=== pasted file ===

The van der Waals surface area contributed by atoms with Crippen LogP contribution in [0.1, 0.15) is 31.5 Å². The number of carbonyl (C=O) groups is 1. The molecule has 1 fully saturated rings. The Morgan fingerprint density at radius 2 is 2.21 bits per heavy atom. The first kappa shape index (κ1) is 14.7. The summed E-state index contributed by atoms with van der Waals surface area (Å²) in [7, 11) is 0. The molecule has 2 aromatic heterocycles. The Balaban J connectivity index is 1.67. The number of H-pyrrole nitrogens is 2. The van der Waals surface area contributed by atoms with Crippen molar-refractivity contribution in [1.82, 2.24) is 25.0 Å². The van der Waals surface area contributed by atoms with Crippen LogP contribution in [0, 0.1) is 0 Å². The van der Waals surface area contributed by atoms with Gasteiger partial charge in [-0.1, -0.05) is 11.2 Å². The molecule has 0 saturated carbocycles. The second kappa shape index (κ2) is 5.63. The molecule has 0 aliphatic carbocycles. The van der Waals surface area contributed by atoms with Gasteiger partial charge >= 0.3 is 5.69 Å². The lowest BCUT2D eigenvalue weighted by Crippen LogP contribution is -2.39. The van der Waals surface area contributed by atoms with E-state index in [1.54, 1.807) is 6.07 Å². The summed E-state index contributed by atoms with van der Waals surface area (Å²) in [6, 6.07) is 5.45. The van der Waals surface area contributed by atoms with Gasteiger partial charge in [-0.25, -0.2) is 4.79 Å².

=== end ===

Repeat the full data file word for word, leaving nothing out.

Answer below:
The van der Waals surface area contributed by atoms with Crippen LogP contribution in [0.1, 0.15) is 31.5 Å². The number of carbonyl (C=O) groups is 1. The molecule has 1 fully saturated rings. The Morgan fingerprint density at radius 2 is 2.21 bits per heavy atom. The first kappa shape index (κ1) is 14.7. The summed E-state index contributed by atoms with van der Waals surface area (Å²) in [7, 11) is 0. The molecule has 2 aromatic heterocycles. The Balaban J connectivity index is 1.67. The number of H-pyrrole nitrogens is 2. The van der Waals surface area contributed by atoms with Crippen molar-refractivity contribution in [1.82, 2.24) is 25.0 Å². The van der Waals surface area contributed by atoms with Crippen LogP contribution in [0, 0.1) is 0 Å². The van der Waals surface area contributed by atoms with Gasteiger partial charge in [-0.1, -0.05) is 11.2 Å². The molecule has 0 saturated carbocycles. The second kappa shape index (κ2) is 5.63. The molecule has 0 aliphatic carbocycles. The van der Waals surface area contributed by atoms with Gasteiger partial charge >= 0.3 is 5.69 Å². The lowest BCUT2D eigenvalue weighted by Crippen LogP contribution is -2.39. The van der Waals surface area contributed by atoms with E-state index in [1.54, 1.807) is 6.07 Å². The summed E-state index contributed by atoms with van der Waals surface area (Å²) in [6, 6.07) is 5.45. The van der Waals surface area contributed by atoms with Gasteiger partial charge in [-0.25, -0.2) is 4.79 Å².